RLSA: 5 Keyword Selection Strategies
Remarketing Lists for Search Ad campaigns are a very effective way to target traffic and drive more conversions through your website. But with keywords still playing a very important part of the mix, many don’t know what they should be targeting. We’ve put together 5 strategies to get you started.
Hopefully you aren’t using too many Broad Match keywords as part of your main search campaigns. Ideally you will have the right mix of Exact, Phrase and Broad Match Modifier. Using Broad Match versions of your existing keywords with RLSA’s are a very common strategy.
And whilst this method of targeting is infinitely better they were still not true measures of actual engagement. I can spend 30 seconds and move to basket with no intention of buying at all and yet I will then most likely become part of several audience lists having moved through the journey.
Using this method will give you a greater reach and open you up to more long tail variations of your keywords for those who have already visited your website.
Generic keywords are not for everyone, they burn budgets fast and depending on the structure of your website or nature of your business, they don’t always convert. Conversely, Generics can work extremely well for some. If your budget is quite tight, you could use Generic keywords for your RLSA’s. So long as you choose the Target & Bid option, it won’t burn your budget and you will have the opportunity to recapture a lot of your past visitors. The choice of which Match Type you use is completely up to you. In our experience, the more precise you get the better the Click through Rate will be which in time will reduce your Cost per Click.
Competitor bidding has been debated for as long as we can remember. We remember when you weren’t allowed to do it and yet it still got done. And we can remember when Google lifted the bar on competitor bidding (it coincided with the global economic crash). We’ve never been one for openly bidding on competitors. However, we are am open to bidding on competitors using RLSA’s. This way you’re not blatantly trying to steal brand traffic, you’re just trying to remain in the thoughts of your own visitors.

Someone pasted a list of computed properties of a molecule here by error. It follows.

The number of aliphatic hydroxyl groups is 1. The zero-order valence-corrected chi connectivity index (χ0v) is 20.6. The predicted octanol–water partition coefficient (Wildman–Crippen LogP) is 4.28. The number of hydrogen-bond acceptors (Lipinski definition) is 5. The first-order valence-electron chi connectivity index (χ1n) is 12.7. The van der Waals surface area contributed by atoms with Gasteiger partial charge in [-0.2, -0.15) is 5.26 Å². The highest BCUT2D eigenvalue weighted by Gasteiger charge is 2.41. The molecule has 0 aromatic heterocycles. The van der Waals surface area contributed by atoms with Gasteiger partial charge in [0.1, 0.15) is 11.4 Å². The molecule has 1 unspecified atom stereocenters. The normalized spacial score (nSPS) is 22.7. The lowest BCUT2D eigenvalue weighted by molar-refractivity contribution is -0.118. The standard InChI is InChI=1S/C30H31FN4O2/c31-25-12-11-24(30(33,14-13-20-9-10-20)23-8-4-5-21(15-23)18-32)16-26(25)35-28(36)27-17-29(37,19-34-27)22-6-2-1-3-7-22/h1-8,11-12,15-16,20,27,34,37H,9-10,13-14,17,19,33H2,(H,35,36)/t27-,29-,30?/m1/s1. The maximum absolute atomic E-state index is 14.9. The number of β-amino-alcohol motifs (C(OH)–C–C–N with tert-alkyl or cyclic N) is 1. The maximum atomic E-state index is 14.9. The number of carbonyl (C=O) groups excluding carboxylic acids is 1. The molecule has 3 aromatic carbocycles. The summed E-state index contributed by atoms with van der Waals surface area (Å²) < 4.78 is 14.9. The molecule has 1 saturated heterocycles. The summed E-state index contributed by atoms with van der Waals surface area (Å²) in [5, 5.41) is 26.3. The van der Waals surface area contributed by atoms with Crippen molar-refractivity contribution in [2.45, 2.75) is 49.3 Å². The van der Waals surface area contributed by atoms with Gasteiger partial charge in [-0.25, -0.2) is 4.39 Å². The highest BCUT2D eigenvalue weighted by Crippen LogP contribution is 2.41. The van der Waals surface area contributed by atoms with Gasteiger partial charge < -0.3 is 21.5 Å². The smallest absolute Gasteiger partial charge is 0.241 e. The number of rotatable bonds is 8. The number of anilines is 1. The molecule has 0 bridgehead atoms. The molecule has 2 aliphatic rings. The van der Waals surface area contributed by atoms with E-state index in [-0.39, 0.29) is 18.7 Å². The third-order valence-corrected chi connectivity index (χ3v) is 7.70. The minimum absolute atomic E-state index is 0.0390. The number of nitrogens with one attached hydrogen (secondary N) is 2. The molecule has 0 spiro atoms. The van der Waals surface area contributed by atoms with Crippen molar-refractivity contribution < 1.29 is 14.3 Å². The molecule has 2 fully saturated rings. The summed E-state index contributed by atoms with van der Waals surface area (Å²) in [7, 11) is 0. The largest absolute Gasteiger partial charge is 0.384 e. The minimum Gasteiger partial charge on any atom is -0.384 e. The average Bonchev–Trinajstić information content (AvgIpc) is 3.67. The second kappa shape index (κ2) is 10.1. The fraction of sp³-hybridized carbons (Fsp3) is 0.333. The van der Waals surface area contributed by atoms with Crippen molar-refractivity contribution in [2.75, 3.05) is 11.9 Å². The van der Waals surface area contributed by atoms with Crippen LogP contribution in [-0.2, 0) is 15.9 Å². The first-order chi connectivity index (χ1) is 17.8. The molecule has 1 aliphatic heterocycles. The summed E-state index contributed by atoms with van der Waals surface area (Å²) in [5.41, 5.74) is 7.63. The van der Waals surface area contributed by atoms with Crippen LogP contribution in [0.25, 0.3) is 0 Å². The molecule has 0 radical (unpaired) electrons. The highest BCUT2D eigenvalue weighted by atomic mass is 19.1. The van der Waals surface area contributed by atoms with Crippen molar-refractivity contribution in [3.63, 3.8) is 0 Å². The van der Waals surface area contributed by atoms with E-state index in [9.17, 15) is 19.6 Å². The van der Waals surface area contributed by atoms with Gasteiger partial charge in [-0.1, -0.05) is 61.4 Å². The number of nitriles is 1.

If you do decide to go down this route, we do stress that you do not use the Dynamic Keyword insertion within your Ad Copy.
If you took all of your converting keywords and analysed the Impression Share of each, you will notice that not all of them enjoy a share higher than 90%. So herein lies the questions, if your keyword converts but has an Impression Share of say, 72%. Does that mean this keyword could convert more, but is restricted by budget? The answer is yes, it can. We recommend you analyse your converting keywords and split them into the following groups:
- 80% to 89%
- 70% to 79%
- 60% to 69%
- Under 60%
These groups will represent the campaigns you’re going to build. We recommend you do it this way so you can give bigger budgets to the converting keywords with the lower Impression Share.
Don’t mix them all into one Ad Group, keep the same Ad Group name that they are currently in and use the same Ad Copy or amend it slightly to give a better offer if that is part of your Remarketing strategy.
Don’t use keywords at all. Combine your RLSA with Dynamic Search and retarget your visitors based on search terms that are relevant to your websites content. If you want to test this method, we recommend you manage your negative keywords very carefully. We also recommend structuring these types of campaign as granular as possible, to mimic the structure of your website.
Dynamic RLSA campaigns can give you great reach and quite possibly keep you in front of your visitors for every step of their buying journey. Be careful it doesn’t pick up brand or generic related searches if you don’t want it to!
Pick your favourite and test it out. You could even try combing some of these strategies too. But no matter which one of these pick, we would also recommend making the audiences you target in your RLSA’s Exclusions within your standard search campaigns.